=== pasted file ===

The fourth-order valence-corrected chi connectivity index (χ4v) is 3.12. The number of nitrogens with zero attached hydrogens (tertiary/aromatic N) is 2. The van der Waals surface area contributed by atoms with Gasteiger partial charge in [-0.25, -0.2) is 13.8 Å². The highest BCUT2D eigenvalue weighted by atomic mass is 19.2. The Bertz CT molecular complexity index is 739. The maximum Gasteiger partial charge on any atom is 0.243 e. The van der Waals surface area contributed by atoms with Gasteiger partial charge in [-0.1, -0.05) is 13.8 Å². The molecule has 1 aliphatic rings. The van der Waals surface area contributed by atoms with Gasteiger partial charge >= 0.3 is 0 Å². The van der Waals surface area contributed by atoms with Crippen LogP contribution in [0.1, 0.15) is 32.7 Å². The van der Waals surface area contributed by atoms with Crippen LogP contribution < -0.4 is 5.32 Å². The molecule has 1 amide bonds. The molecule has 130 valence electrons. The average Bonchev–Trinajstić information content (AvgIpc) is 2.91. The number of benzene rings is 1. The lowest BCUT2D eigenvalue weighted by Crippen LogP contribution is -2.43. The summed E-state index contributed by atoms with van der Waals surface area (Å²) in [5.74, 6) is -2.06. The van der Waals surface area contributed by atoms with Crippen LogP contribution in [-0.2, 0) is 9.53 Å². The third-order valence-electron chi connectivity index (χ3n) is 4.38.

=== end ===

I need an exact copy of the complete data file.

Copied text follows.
The fourth-order valence-corrected chi connectivity index (χ4v) is 3.12. The number of nitrogens with zero attached hydrogens (tertiary/aromatic N) is 2. The van der Waals surface area contributed by atoms with Gasteiger partial charge in [-0.25, -0.2) is 13.8 Å². The highest BCUT2D eigenvalue weighted by atomic mass is 19.2. The Bertz CT molecular complexity index is 739. The maximum Gasteiger partial charge on any atom is 0.243 e. The van der Waals surface area contributed by atoms with Gasteiger partial charge in [-0.1, -0.05) is 13.8 Å². The molecule has 1 aliphatic rings. The van der Waals surface area contributed by atoms with Gasteiger partial charge >= 0.3 is 0 Å². The van der Waals surface area contributed by atoms with Crippen LogP contribution in [0.1, 0.15) is 32.7 Å². The van der Waals surface area contributed by atoms with Crippen LogP contribution < -0.4 is 5.32 Å². The molecule has 1 amide bonds. The molecule has 130 valence electrons. The average Bonchev–Trinajstić information content (AvgIpc) is 2.91. The number of benzene rings is 1. The lowest BCUT2D eigenvalue weighted by Crippen LogP contribution is -2.43. The summed E-state index contributed by atoms with van der Waals surface area (Å²) in [5.74, 6) is -2.06. The van der Waals surface area contributed by atoms with Crippen LogP contribution in [-0.2, 0) is 9.53 Å². The third-order valence-electron chi connectivity index (χ3n) is 4.38.